Randomer HEK018 EP
He’s come at it from a few different angles, but no matter where exactly Randomer […]
He’s come at it from a few different angles, but no matter where exactly Randomer ends up, it’s hard to argue that he’s ever been after anything other than powerful dancefloor music. With his latest outing, the North London resident returns to Hemlock on a familiar tip—with big drums and dirty synths in hand.
“We laugh, we scream, we fuck a lot, we dance a lot, we drink a lot,” are not just the vocal chops that Randomer peppers throughout the EP’s opening track, “We Laugh We Scream.” The words are also indicators of what likely inspires the producer to make tracks like this: he wants you to party. When the blistering acid sequence and breaking drums take hold, listeners are not supposed to be overwhelmed by “feelgood” vibes or seduced by silky tones, they are supposed to lose their shit. Given the potency of the undulating rhythms and filter-tweaked leads displayed here, unintentionally losing one’s ability to act moderately sane while this tune is playing (preferably through a big system) seems an entirely appropriate reaction.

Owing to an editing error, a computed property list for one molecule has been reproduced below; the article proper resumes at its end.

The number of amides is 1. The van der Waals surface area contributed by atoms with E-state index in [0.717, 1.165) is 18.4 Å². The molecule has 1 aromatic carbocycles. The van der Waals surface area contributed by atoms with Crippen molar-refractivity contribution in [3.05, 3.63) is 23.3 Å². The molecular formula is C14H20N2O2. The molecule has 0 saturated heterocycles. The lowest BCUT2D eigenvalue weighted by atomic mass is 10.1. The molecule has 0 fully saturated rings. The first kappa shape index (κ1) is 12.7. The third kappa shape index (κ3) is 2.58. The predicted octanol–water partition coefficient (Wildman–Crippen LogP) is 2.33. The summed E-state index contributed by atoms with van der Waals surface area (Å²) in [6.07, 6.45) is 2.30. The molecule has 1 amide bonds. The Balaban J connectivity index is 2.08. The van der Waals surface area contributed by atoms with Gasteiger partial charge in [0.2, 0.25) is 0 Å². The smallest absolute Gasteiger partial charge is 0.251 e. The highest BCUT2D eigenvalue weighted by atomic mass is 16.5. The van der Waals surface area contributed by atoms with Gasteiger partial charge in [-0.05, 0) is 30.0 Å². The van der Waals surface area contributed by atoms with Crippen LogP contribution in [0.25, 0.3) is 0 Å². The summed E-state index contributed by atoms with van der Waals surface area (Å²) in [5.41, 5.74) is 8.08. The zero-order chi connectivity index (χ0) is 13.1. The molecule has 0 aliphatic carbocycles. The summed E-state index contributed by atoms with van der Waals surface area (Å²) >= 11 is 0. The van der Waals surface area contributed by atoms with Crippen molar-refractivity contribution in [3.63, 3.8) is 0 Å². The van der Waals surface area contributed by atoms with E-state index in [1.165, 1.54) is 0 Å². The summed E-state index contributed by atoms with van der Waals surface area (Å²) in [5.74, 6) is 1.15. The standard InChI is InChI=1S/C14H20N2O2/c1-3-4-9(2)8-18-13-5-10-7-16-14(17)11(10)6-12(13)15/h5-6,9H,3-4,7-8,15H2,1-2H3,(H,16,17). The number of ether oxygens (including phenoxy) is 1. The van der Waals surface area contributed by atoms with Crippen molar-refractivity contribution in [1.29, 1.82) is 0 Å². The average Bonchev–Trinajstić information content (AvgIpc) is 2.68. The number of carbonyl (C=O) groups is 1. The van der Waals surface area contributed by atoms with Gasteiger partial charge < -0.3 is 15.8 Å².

Randomer’s other offerings on the EP are just a notch less balls out. “Nar”—which is somehow said to be a “timely response to the proliferation of industry yes men”—takes a laser-like focus on building patterns from gigantic rhythmic elements. A few sinister phrases from a computer-generated string section occasionally mark a new point within the revolving pattern, but the rest of tune’s energy is dedicated solely to intelligently placed percussive tones, held up by tuned and distorted 808s. The closing “Freak Dub” is about as close to “laid back” as Randomer is likely to ever get, filling the wide spaces left between the, again, tuned and distorted 808s with UK-style breaks, percussive stabs, and the occasional appearance of an atonal synthline (rendered to act more like a sequence of toms than any sort of melody). Although “Freak Dub” is without a doubt the least bombastic effort to heard on this EP, it may in the end prove its strongest, or at least further proves that with Randomer, aggressive—even slightly evil—dance music can come in a variety of worthwhile shapes and sizes.
Stream Randomer’s entire EP here.